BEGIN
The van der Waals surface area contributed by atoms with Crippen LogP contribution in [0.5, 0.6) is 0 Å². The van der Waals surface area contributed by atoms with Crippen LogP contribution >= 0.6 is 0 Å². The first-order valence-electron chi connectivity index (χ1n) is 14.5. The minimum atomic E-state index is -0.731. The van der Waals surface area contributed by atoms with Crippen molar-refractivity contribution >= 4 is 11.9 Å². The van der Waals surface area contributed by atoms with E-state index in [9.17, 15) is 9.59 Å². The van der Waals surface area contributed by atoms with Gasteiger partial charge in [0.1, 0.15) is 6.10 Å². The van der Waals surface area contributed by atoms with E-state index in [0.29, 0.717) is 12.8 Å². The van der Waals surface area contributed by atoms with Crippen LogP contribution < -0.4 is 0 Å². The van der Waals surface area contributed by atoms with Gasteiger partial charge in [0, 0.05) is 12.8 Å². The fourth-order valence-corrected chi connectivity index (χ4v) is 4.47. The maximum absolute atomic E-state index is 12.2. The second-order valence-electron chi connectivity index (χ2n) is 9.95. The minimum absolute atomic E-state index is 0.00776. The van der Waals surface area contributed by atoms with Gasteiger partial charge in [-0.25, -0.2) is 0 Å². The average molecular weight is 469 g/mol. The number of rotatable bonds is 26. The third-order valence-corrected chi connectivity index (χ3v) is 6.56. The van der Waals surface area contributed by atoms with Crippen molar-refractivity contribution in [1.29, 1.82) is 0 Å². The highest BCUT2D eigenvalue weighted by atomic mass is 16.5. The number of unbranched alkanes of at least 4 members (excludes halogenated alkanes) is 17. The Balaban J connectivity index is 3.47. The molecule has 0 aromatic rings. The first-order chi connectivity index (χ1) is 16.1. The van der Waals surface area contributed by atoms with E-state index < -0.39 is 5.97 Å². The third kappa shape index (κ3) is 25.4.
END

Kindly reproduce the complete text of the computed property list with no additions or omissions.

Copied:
The van der Waals surface area contributed by atoms with Crippen LogP contribution in [0.5, 0.6) is 0 Å². The van der Waals surface area contributed by atoms with Crippen LogP contribution >= 0.6 is 0 Å². The first-order valence-electron chi connectivity index (χ1n) is 14.5. The minimum atomic E-state index is -0.731. The van der Waals surface area contributed by atoms with Crippen molar-refractivity contribution >= 4 is 11.9 Å². The van der Waals surface area contributed by atoms with E-state index in [9.17, 15) is 9.59 Å². The van der Waals surface area contributed by atoms with Gasteiger partial charge in [0.1, 0.15) is 6.10 Å². The van der Waals surface area contributed by atoms with E-state index in [0.29, 0.717) is 12.8 Å². The van der Waals surface area contributed by atoms with Crippen LogP contribution < -0.4 is 0 Å². The van der Waals surface area contributed by atoms with Gasteiger partial charge in [0, 0.05) is 12.8 Å². The fourth-order valence-corrected chi connectivity index (χ4v) is 4.47. The maximum absolute atomic E-state index is 12.2. The second-order valence-electron chi connectivity index (χ2n) is 9.95. The minimum absolute atomic E-state index is 0.00776. The van der Waals surface area contributed by atoms with Gasteiger partial charge in [-0.25, -0.2) is 0 Å². The average molecular weight is 469 g/mol. The number of rotatable bonds is 26. The third-order valence-corrected chi connectivity index (χ3v) is 6.56. The van der Waals surface area contributed by atoms with Crippen molar-refractivity contribution in [1.29, 1.82) is 0 Å². The highest BCUT2D eigenvalue weighted by atomic mass is 16.5. The number of unbranched alkanes of at least 4 members (excludes halogenated alkanes) is 17. The Balaban J connectivity index is 3.47. The molecule has 0 aromatic rings. The first-order chi connectivity index (χ1) is 16.1. The van der Waals surface area contributed by atoms with E-state index < -0.39 is 5.97 Å². The third kappa shape index (κ3) is 25.4.